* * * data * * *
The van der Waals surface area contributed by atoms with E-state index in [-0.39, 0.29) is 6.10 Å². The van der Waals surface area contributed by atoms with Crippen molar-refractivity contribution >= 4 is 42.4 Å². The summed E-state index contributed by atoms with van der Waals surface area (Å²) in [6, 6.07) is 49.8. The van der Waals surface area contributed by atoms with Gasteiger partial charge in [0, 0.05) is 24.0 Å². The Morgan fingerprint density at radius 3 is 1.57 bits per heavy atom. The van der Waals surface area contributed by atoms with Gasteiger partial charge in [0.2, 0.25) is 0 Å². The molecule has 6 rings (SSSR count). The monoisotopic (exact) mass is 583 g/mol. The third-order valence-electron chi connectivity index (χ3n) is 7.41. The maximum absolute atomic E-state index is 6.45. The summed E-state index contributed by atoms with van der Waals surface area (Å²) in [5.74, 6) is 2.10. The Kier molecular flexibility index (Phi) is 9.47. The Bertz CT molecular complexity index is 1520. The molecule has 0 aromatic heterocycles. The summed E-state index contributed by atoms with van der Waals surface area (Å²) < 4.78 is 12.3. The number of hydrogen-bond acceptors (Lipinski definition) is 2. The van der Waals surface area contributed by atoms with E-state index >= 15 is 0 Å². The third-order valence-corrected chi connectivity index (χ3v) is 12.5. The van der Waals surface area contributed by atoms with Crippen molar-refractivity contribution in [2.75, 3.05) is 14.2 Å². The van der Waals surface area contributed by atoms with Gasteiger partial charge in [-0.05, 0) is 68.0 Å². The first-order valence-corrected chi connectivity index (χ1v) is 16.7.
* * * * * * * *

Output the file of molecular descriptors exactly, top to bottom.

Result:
The van der Waals surface area contributed by atoms with E-state index in [-0.39, 0.29) is 6.10 Å². The van der Waals surface area contributed by atoms with Crippen molar-refractivity contribution >= 4 is 42.4 Å². The summed E-state index contributed by atoms with van der Waals surface area (Å²) in [6, 6.07) is 49.8. The van der Waals surface area contributed by atoms with Gasteiger partial charge in [0, 0.05) is 24.0 Å². The Morgan fingerprint density at radius 3 is 1.57 bits per heavy atom. The van der Waals surface area contributed by atoms with Gasteiger partial charge in [0.2, 0.25) is 0 Å². The molecule has 6 rings (SSSR count). The monoisotopic (exact) mass is 583 g/mol. The third-order valence-electron chi connectivity index (χ3n) is 7.41. The maximum absolute atomic E-state index is 6.45. The summed E-state index contributed by atoms with van der Waals surface area (Å²) in [5.74, 6) is 2.10. The Kier molecular flexibility index (Phi) is 9.47. The Bertz CT molecular complexity index is 1520. The molecule has 0 aromatic heterocycles. The summed E-state index contributed by atoms with van der Waals surface area (Å²) < 4.78 is 12.3. The number of hydrogen-bond acceptors (Lipinski definition) is 2. The van der Waals surface area contributed by atoms with E-state index >= 15 is 0 Å². The third-order valence-corrected chi connectivity index (χ3v) is 12.5. The van der Waals surface area contributed by atoms with Crippen molar-refractivity contribution in [2.75, 3.05) is 14.2 Å². The van der Waals surface area contributed by atoms with Gasteiger partial charge in [-0.05, 0) is 68.0 Å². The first-order valence-corrected chi connectivity index (χ1v) is 16.7.